Brachial lipodystrophy and ptosis are increasingly evident with age and especially after massive weight loss following bariatric surgery. Despite the reports of various surgical techniques to treat brachial ptosis, the problems of scars have remained. The combination of liposuction and arm dermolipectomy decreased the length of the scar where it ends midway between the axilla and the posterior elbow. The author placed the incision in the brachial sulcus and extended it midway between the axilla and the posterior elbow to address the excess skin in both longitudinal and transverse directions. The skin and subcutaneous tissue of the upper margin of the resultant defect were pulled to the inferior landmark of the dissected flap and tacked to the deep fascia with suspension, nonabsorbable sutures to create a low-lying posterior scar. This maneuver prevented tension on the suture line.
Brachioplasty was first introduced in 1954 by Correa-Iturraspe and Fernandez.9 Since then, the procedure has undergone a series of modifications to improve the appearance of the scar and the resulting contour of the arm. Teimourian and Malekzadeh10 described 4 categories of upper arm problems and offered guidelines to provide simple procedures and recommended a purse-string closure of the modest brachioplasty incision to decrease the scar size. Glanz and Gonzalez-Ulloa11 demonstrated the progression with age of the inferior curve of the upper arm and the loss of support structures that resulted in the obvious ptosis or “bat wing” appearance. Strauch et al12 presented a technique of sinusoidal excision in the posterior medial arm that provided good extremity contour with posterior scars while simultaneously addressing axillary contour deformities with a generous Z-plasty. This scar may extend from the olecranon process to the chest wall. Abramson13 treated 8 patients after massive weight loss with short scar brachioplasty or minibrachioplasty. This technique reduced the skin envelope and minimized the visible scar. The S-shaped brachioplasty14 and the Kris Knife brachioplasty are reported recently.15
Aly et al16 has created a double-ellipse marking technique to avoid overresecting and leave adequate skin for closure. After resecting, they prevent the interference of soft-tissue swelling during wound closure by immediately closing each segment with temporary staples. The technique is ideal for patients with massive weight loss.
The remaining problems of the previous techniques reported in the literature continue to include widening of the scar, hypertrophied scars, visible scars, postoperative residual contour deformities, residual skin ptosis, and patient dissatisfaction with the length and location of the scar. To avoid these unsolved problems, and to explore the strengths of the posterior scar brachioplasty with fascial suspension, we proposed the following operative guidelines:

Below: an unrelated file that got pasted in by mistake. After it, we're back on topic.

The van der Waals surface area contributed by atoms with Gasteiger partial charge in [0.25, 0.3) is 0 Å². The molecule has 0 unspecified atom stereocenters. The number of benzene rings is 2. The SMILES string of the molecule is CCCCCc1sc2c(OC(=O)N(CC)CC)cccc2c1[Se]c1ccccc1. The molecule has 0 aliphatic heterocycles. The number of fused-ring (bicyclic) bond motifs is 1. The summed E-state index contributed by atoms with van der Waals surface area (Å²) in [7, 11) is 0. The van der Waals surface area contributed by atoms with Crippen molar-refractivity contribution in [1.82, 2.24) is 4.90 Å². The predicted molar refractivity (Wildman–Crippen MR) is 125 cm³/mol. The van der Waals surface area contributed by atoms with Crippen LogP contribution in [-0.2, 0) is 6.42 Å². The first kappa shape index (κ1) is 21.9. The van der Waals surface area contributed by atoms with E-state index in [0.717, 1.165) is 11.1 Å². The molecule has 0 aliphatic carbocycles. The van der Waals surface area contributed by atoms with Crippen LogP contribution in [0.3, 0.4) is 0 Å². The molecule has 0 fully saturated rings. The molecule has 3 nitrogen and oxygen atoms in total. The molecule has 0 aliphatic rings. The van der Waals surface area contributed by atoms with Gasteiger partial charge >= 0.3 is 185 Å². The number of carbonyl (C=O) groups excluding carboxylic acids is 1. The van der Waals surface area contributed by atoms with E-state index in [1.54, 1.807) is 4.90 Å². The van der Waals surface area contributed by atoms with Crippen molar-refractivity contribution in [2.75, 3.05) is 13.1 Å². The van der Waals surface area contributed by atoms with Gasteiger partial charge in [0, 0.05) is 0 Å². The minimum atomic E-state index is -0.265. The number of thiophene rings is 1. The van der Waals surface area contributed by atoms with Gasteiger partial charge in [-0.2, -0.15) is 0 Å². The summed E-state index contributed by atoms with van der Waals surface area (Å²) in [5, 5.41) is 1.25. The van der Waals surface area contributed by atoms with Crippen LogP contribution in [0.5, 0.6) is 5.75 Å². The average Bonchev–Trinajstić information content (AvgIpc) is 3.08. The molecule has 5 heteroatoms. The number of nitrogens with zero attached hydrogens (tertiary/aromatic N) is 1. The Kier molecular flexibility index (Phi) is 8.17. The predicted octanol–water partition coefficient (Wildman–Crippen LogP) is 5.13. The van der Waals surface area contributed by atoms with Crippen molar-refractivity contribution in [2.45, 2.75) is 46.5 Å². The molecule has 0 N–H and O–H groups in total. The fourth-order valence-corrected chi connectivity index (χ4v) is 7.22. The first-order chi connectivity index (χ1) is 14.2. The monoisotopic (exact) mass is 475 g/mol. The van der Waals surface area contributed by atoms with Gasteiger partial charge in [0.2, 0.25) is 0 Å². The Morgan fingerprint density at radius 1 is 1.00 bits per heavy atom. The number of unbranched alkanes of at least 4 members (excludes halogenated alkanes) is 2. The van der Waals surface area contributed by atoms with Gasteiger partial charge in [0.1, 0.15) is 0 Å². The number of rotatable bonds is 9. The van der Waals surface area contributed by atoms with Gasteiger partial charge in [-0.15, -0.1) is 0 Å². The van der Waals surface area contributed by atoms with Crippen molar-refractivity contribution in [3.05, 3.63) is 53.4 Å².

- In patients who have body mass index less than 30 and did not experienced massive weight loss, a combination of liposuction and arm dermolipectomy will decrease the length of the scar where it ends midway between the axilla and the olecranon process.
- In elderly and slim patients, liposuction is usually not performed. In patients with mild and moderate fat deposit, liposuction is performed. In patients who experienced massive weight loss, a conservative liposuction is performed. Liposuction serves to remove a small amount of fat and creates a honeycomb tissue plane that is used for dissection to preserve lymphatics.
- To avoid the presence of the scar along the medial border of the arm, the skin and subcutaneous tissue of the upper margin of the resultant defect were pulled to the inferior landmark of the dissected flap and tacked to the deep fascia with suspension, nonabsorbable sutures to create a low-lying posterior, well-hidden scar when viewed from the patient’s front or patient’s lateral.
- The incision is placed in the brachial sulcus. The lower flap is undermined, whereas the upper flap is pulled downward. The superficial fascial system of the upper flap is suspended to the muscle fascia as low as possible with nonabsorbable sutures; hence, the tension on the suture line is prevented and consequently prevented the widening of the scar and facilitated the modeling procedure by removing the appropriate amount of skin and subcutaneous tissues.
- Placement of the incision straight and along the long axis of the arm decreased the insult to the lymphatic and venous drainage and prevented postoperative distal edema.
- The procedure is ended with liposuction of the lower arm for eliminating the resultant dog-ear and preventing the extension of the incision to the olecranon process.
- Posterior scar brachioplasty with fascial suspension, as described by our technique, is the treatment of choice for the extreme arm deformity, especially after massive weight loss.
The only limitation of the posterior scar technique includes the visibility of the most proximal part of the scar when viewed from patient’s back. However, wound closure in the posterior brachioplasty often requires the help of an assistant.
The posterior scar is comparatively the least visible: not only anterior and posterior in abduction but also posterior in adduction. The aesthetic outcomes were highly satisfactory in 88.8% of patients, as judged by both the author and the patients based on the Likert scale and the evaluation questionnaire provided during the follow-up period. A part of the posterior scar is partially visible when viewed from the patient’s back, and better contouring of the arm can be achieved.
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© 2013 American Society of Plastic Surgeons